BMB Reports 2024; 57(6): 299-304
Tumor antigen PRAME is a potential therapeutic target of p53 activation in melanoma cells
Yong-Kyu Lee1,#, Hyeon Ho Heo1,#, Nackhyoung Kim1, Ui-Hyun Park1, Hyesook Youn1, Eun-Yi Moon1, Eun-Joo Kim2 & Soo-Jong Um1,*
1Department of Integrative Bioscience and Biotechnology, Sejong University, Seoul 05006, 2Department of Molecular Biology, Dankook University, Cheonan 31116, Korea
Correspondence to: Tel: +82-2-3408-3641; Fax: +82-2-3408-4334; E-mail:
#These authors contributed equally to this work.
Received: December 26, 2023; Revised: March 12, 2024; Accepted: April 23, 2024; Published online: April 25, 2024.
© Korean Society for Biochemistry and Molecular Biology. All rights reserved.

cc This is an open-access article distributed under the terms of the Creative Commons Attribution Non-Commercial License ( which permits unrestricted non-commercial use, distribution, and reproduction in any medium, provided the original work is properly cited.
Upregulation of PRAME (preferentially expressed antigen of melanoma) has been implicated in the progression of a variety of cancers, including melanoma. The tumor suppressor p53 is a transcriptional regulator that mediates cell cycle arrest and apoptosis in response to stress signals. Here, we report that PRAME is a novel repressive target of p53. This was supported by analysis of melanoma cell lines carrying wild-type p53 and human melanoma databases. mRNA expression of PRAME was down-regulated by p53 overexpression and activation using DNA-damaging agents, but upregulated by p53 depletion. We identified a p53-responsive element (p53RE) in the promoter region of PRAME. Luciferase and ChIP assays showed that p53 represses the transcriptional activity of the PRAME promoter and is recruited to the p53RE together with HDAC1 upon etoposide treatment. The functional significance of p53 activation-mediated PRAME downregulation was demonstrated by measuring colony formation and p27 expression in melanoma cells. These data suggest that p53 activation, which leads to PRAME downregulation, could be a therapeutic strategy in melanoma cells.
Keywords: Melanoma, p53 activation, PRAME, Repression, Transcription

Preferentially expressed antigen in melanoma (PRAME) was discovered as a melanoma-associated antigen recognized by cytotoxic T lymphocytes (CTL) (1). Like other cancer-testis antigens (CTAs), PRAME is not detected in normal tissues except germline tissues but is highly expressed in tumors of several histological types (2, 3). Elevated PRAME expression is associated with poor outcomes in neuroblastoma and breast cancer (4, 5). Recent immunohistochemical analysis revealed an increased expression of PRAME in primary and metastatic melanoma compared to normal nevi (6-8). The tumor promoting activity of PRAME was discovered via its depletion in xenograft mouse tumor models (9-11). Therefore, targeting PRAME, either by exploiting its immunogenic or oncogenic potential, has been proposed as a strategy for tumor therapy (12, 13). PRAME expression is upregulated by promoter DNA hypomethylation (14, 15) and is stimulated by cooperation with myeloid zinc finger 1 (16). However, little is known about how PRAME expression is downregulated in response to anti-tumor signaling.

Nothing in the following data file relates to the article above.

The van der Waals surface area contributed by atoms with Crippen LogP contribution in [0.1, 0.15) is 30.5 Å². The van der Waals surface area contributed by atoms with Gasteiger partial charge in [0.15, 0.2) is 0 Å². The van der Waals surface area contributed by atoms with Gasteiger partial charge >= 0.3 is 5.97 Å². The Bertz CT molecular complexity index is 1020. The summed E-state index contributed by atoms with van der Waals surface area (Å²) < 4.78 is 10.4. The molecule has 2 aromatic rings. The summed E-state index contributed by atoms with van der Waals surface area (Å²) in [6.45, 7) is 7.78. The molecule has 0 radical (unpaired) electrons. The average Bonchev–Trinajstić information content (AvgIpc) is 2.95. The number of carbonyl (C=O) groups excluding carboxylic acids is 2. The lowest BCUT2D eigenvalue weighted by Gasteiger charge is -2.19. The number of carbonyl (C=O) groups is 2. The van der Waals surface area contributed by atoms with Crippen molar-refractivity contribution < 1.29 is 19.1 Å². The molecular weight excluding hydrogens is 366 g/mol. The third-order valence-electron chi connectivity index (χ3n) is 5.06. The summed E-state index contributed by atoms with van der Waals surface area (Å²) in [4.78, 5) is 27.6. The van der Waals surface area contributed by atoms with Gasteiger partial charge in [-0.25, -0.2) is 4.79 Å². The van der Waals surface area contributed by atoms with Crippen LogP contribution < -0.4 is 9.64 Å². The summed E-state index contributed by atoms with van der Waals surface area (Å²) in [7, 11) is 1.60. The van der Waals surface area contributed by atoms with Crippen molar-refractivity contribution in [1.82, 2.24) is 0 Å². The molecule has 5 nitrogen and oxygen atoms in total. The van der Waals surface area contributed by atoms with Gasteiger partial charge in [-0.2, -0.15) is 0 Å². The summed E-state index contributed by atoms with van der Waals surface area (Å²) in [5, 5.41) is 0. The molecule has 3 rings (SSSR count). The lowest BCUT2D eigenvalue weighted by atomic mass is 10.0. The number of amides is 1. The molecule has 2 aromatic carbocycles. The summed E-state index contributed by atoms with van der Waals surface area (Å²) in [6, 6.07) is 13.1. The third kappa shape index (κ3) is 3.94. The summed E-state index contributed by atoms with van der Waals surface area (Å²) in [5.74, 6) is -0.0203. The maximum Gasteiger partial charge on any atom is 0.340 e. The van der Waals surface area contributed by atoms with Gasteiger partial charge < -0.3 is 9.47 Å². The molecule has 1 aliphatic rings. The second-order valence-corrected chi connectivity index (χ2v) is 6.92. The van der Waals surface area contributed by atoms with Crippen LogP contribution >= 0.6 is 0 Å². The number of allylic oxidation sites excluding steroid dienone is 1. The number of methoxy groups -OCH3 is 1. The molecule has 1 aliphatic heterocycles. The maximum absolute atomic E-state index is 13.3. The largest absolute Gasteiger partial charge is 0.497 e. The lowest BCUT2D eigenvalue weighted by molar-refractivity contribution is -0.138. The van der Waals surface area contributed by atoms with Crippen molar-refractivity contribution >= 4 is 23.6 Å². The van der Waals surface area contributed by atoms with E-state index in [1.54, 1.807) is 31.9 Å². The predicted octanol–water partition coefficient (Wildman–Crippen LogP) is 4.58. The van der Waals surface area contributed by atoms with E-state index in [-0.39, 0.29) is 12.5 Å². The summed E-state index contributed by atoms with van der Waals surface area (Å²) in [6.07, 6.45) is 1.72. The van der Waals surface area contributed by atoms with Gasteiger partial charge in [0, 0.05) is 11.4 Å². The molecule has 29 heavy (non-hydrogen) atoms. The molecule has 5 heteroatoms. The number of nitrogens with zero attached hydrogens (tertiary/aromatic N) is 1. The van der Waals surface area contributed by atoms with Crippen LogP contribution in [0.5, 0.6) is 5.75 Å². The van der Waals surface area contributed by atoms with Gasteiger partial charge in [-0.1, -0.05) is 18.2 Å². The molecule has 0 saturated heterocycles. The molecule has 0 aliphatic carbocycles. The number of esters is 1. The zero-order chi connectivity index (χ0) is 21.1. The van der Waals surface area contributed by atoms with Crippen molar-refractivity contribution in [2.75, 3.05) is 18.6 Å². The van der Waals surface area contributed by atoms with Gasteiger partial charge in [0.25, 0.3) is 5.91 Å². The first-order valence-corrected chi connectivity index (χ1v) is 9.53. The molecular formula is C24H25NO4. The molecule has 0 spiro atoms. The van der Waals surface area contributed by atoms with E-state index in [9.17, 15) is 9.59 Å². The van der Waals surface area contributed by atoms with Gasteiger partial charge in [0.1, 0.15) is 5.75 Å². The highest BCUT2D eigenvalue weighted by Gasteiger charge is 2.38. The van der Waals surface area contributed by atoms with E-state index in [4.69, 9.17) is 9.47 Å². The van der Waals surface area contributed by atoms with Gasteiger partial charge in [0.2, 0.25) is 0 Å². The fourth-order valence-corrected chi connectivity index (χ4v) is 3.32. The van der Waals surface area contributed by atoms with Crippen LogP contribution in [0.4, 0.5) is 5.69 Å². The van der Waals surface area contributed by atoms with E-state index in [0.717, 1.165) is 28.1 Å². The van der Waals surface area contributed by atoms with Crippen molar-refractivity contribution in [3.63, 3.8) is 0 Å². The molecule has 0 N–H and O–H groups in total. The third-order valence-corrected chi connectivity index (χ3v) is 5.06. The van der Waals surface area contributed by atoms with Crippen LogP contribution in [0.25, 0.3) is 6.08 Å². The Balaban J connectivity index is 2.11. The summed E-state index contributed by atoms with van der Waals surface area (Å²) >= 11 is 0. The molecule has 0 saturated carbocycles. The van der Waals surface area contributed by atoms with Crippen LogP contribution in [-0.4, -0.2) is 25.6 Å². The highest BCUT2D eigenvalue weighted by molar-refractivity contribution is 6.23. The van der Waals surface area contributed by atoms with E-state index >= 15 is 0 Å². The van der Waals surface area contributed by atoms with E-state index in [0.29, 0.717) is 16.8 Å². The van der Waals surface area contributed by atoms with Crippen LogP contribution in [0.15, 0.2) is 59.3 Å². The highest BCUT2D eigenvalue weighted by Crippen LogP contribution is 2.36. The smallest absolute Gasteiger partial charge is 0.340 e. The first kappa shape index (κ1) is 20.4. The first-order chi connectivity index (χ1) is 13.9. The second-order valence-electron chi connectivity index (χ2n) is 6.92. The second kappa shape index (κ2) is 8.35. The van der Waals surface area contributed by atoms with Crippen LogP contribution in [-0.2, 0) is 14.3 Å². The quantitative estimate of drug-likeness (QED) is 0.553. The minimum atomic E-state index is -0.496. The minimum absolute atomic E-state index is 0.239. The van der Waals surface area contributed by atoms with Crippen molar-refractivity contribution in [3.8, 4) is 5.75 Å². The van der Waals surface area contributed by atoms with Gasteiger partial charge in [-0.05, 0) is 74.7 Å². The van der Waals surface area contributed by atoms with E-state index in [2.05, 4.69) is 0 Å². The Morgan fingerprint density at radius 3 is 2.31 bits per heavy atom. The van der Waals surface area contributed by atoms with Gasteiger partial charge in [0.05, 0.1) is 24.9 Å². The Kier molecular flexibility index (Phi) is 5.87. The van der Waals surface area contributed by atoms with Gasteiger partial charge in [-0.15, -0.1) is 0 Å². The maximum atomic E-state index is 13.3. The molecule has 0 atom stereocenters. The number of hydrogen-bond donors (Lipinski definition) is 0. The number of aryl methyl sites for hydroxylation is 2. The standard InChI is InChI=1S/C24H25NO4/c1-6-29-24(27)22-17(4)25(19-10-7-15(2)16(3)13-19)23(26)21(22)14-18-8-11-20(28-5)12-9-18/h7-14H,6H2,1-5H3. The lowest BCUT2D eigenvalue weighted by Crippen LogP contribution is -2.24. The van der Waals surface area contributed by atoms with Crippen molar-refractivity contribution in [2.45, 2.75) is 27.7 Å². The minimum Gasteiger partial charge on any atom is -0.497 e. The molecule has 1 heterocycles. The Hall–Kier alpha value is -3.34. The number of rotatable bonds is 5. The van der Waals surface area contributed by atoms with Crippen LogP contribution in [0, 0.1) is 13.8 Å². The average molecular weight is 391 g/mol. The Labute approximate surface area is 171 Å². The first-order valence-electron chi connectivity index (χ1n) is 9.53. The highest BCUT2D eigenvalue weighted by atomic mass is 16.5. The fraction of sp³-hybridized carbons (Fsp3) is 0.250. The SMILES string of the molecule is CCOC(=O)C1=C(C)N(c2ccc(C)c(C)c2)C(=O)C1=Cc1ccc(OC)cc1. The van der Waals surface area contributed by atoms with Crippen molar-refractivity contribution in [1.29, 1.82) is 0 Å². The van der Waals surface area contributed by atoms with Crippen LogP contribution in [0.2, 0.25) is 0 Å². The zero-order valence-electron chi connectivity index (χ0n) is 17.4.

Tumor suppressor protein p53, encoded by TP53, has been a focus of cancer research. Many stress signals, in particular DNA damage, promote p53 activation and stabilization via posttranslational modifications (PTMs), such as phosphorylation and acetylation (17). Acetylation of p53 is mediated by acetyltransferases including CBP/p300, and is counteracted by histone deacetylases (HDACs) and SIRT1 (18). As a nuclear transcription factor, p53 binds to the p53 response element (p53RE) comprising two 5’-RRRCWWGYYY-3’ decamers separated by a spacer of 0-13 base pairs (R = A/G, W = A/T, Y = C/T), and regulates the expression of a variety of target genes involved in cell cycle arrest, apoptosis, DNA repair, and senescence (19). Compared to the transactivation, p53-dependent transcriptional repression has proposed mechanisms: indirectly by p21 induction followed by activation of the DREAM repressive complex, or by binding directly to the target gene promoter (20, 21).

The opposite functions of tumor antigen PRAME and tumor suppressor p53 prompted us to investigate the role of p53 in the expression of PRAME. The PRAME level is downregulated in inverse proportion to p53 expression in melanoma cell lines. Here, we report the mechanism underlying p53-mediated PRAME repression in response to DNA damage. Because TP53 is rarely mutated in melanoma compared to a rate of ∼50% in other tumors, p53-activating agents may have therapeutic potential for melanoma via transcriptional repression of PRAME.


Inverse correlation between PRAME and p53 expression

To investigate the relationship between PRAME and p53, we evaluated protein levels in 15 cancer cell lines (Supplementary Table 1). In five melanoma cell lines, the PRAME protein levels are proportional to the metastatic and proliferative potentials of melanoma cells (16), and negatively correlated with p53 expression (Fig. 1A, top). Similar increases in PRAME mRNA levels were detected by RT-PCR (Fig. 1A, bottom). There was an inverse correlation between PRAME and p53 (R2 = 0.9351) (Fig. 1B). A similar correlation was observed in the other eight cell lines, albeit with smaller R2 values (Supplementary Fig. 1). Using the GSE4570 human dataset, we observed that the PRAME mRNA level is significantly increased in melanoma compared to normal samples (Fig. 1C), whereas p53 expression was increased in normal melanocyte compared with melanoma samples (Fig. 1D). Further assessment of the Pearson correlation coefficient in the GSE4570 dataset yielded an adjusted R2 value of 0.4626, suggesting a significant inverse correlation of p53 and PRAME expression in human melanoma (Fig. 1E).